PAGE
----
Jessica Camille Aguirre is an American writer based in Germany who focuses on narrative journalism.
The decision of becoming a writer came through her love for reading as a kid. Books made her feel connected to the world and allowed her to visit different moments in time. Eventually, this happened too with narrative journalism and literary non-fiction, where she has found new ways to connect through space and time, and built up a world that people can enter too.
She initially pursued the career in journalism because it felt like a useful tool to hold people to account and to give power to those who don’t have necessarily a stake in specific processes to objectively to try to asses and analyze, whether those processes are happening in a way that it hears to the ethics that the society has.
For her, journalism allows us to learn more about the world we live in and don’t understand, while at the same time teaching us how much is unknown, and how little can we ever really know, making this process of trying incredibly rewarding.
Her work is mostly focus on environment and social justice, the human relationship of humans and nature, commodities and natural resources. She finds this type of stories especially appealing because they tend to be unexamined in terms of human impact.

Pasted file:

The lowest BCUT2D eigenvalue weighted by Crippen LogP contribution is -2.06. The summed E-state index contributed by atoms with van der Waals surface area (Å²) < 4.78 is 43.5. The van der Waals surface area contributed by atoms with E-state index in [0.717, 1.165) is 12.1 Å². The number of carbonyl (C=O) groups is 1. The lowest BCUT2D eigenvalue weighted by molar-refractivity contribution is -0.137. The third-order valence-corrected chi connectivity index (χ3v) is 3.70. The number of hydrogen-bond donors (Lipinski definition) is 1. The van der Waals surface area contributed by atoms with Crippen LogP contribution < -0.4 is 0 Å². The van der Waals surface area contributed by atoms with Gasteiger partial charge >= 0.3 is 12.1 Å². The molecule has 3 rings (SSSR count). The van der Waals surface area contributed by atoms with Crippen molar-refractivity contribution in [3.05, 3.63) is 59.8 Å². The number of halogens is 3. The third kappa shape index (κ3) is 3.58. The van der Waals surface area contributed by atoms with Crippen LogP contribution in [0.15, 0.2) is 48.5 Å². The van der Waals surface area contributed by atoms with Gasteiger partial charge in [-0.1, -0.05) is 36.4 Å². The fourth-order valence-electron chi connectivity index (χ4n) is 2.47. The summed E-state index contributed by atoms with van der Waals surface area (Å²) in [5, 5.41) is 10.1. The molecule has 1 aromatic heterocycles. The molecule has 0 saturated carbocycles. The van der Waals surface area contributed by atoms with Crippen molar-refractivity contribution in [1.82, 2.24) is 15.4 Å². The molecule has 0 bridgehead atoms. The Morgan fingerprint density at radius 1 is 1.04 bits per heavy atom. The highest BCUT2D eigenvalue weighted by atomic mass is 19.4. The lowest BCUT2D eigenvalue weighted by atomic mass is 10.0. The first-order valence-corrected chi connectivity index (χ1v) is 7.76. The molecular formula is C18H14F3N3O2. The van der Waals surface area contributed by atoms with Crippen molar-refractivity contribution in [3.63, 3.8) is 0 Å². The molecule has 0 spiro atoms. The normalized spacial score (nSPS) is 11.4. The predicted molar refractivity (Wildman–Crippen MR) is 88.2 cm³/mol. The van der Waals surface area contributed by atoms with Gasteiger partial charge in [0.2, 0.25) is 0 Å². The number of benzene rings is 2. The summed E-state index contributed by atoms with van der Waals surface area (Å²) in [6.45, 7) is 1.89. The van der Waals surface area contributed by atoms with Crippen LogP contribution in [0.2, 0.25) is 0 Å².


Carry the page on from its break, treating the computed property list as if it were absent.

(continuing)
Something that really caught my attention me and I agree with, is that for her, climate change has become the story of our time. So, one of the most interesting professional challenges for Jessica is to try to tell the story of climate change in a way people can relate to that is not too apocalyptic, bus also conveys the sense of urgency that needs to be conveyed.
Talking to Jessica and knowing what an avid reader she was, I asked her too for any female writers she could recommend us. Firstly, she really recommends the work of Alma Guillermo Prieto who has written a lot for the New York Review of Books and was also a New Yorker writer for a long time and has covered Latin America. And secondly, the classic yet incredibly talented Joan Didion who has become a must-read for several of us.
I thank Jessica for her time and suggest you follow her wonderful work closely. (http://jessicacamilleaguirre.com/)